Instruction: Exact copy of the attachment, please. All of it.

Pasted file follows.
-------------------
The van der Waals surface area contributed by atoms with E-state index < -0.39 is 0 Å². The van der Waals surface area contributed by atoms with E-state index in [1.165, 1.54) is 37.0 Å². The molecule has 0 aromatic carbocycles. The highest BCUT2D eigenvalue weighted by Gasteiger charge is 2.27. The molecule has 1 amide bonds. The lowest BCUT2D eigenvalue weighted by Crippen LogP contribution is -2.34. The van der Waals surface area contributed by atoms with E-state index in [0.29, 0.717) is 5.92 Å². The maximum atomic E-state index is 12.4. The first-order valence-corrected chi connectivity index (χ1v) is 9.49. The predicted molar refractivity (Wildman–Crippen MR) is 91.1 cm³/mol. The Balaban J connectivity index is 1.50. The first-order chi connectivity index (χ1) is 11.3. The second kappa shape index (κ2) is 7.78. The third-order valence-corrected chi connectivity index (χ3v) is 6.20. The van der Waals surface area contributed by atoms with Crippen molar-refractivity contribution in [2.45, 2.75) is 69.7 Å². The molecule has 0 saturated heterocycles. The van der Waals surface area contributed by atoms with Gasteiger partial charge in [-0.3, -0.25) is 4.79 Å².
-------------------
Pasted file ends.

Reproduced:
The van der Waals surface area contributed by atoms with E-state index < -0.39 is 0 Å². The van der Waals surface area contributed by atoms with E-state index in [1.165, 1.54) is 37.0 Å². The molecule has 0 aromatic carbocycles. The highest BCUT2D eigenvalue weighted by Gasteiger charge is 2.27. The molecule has 1 amide bonds. The lowest BCUT2D eigenvalue weighted by Crippen LogP contribution is -2.34. The van der Waals surface area contributed by atoms with E-state index in [0.29, 0.717) is 5.92 Å². The maximum atomic E-state index is 12.4. The first-order valence-corrected chi connectivity index (χ1v) is 9.49. The predicted molar refractivity (Wildman–Crippen MR) is 91.1 cm³/mol. The Balaban J connectivity index is 1.50. The first-order chi connectivity index (χ1) is 11.3. The second kappa shape index (κ2) is 7.78. The third-order valence-corrected chi connectivity index (χ3v) is 6.20. The van der Waals surface area contributed by atoms with Crippen molar-refractivity contribution in [2.45, 2.75) is 69.7 Å². The molecule has 0 saturated heterocycles. The van der Waals surface area contributed by atoms with Gasteiger partial charge in [-0.3, -0.25) is 4.79 Å².